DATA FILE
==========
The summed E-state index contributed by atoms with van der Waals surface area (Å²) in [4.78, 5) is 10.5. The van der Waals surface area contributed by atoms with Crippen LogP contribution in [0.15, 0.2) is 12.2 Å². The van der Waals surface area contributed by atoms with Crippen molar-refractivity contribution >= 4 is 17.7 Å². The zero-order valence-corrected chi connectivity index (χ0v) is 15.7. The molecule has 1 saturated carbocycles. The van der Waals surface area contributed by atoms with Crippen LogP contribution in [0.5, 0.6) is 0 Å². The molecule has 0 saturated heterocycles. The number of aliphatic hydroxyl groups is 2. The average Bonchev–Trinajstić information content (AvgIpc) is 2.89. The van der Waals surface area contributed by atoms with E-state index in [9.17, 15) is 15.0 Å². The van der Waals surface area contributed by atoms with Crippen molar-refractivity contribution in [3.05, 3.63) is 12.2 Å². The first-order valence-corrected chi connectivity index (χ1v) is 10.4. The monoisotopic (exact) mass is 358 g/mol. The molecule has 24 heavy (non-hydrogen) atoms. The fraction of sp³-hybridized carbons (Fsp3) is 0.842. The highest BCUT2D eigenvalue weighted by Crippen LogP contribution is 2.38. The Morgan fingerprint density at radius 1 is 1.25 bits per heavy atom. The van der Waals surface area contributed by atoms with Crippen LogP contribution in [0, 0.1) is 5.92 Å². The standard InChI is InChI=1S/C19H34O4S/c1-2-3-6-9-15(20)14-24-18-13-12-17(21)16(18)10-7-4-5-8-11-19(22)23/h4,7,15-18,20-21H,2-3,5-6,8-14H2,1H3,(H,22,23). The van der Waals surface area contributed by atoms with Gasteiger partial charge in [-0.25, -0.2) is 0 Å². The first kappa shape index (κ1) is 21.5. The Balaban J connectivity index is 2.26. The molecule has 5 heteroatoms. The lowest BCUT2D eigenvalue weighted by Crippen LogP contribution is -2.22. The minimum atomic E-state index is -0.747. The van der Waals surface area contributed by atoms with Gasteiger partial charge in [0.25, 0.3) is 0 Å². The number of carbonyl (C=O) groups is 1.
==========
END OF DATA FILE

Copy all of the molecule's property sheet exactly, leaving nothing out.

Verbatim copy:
The summed E-state index contributed by atoms with van der Waals surface area (Å²) in [4.78, 5) is 10.5. The van der Waals surface area contributed by atoms with Crippen LogP contribution in [0.15, 0.2) is 12.2 Å². The van der Waals surface area contributed by atoms with Crippen molar-refractivity contribution >= 4 is 17.7 Å². The zero-order valence-corrected chi connectivity index (χ0v) is 15.7. The molecule has 1 saturated carbocycles. The van der Waals surface area contributed by atoms with Crippen LogP contribution in [0.5, 0.6) is 0 Å². The molecule has 0 saturated heterocycles. The number of aliphatic hydroxyl groups is 2. The average Bonchev–Trinajstić information content (AvgIpc) is 2.89. The van der Waals surface area contributed by atoms with E-state index in [9.17, 15) is 15.0 Å². The van der Waals surface area contributed by atoms with Crippen molar-refractivity contribution in [3.05, 3.63) is 12.2 Å². The first-order valence-corrected chi connectivity index (χ1v) is 10.4. The monoisotopic (exact) mass is 358 g/mol. The molecule has 24 heavy (non-hydrogen) atoms. The fraction of sp³-hybridized carbons (Fsp3) is 0.842. The highest BCUT2D eigenvalue weighted by Crippen LogP contribution is 2.38. The Morgan fingerprint density at radius 1 is 1.25 bits per heavy atom. The van der Waals surface area contributed by atoms with Crippen LogP contribution in [0, 0.1) is 5.92 Å². The standard InChI is InChI=1S/C19H34O4S/c1-2-3-6-9-15(20)14-24-18-13-12-17(21)16(18)10-7-4-5-8-11-19(22)23/h4,7,15-18,20-21H,2-3,5-6,8-14H2,1H3,(H,22,23). The van der Waals surface area contributed by atoms with Gasteiger partial charge in [-0.25, -0.2) is 0 Å². The first kappa shape index (κ1) is 21.5. The Balaban J connectivity index is 2.26. The molecule has 5 heteroatoms. The lowest BCUT2D eigenvalue weighted by Crippen LogP contribution is -2.22. The minimum atomic E-state index is -0.747. The van der Waals surface area contributed by atoms with Gasteiger partial charge in [0.25, 0.3) is 0 Å². The number of carbonyl (C=O) groups is 1.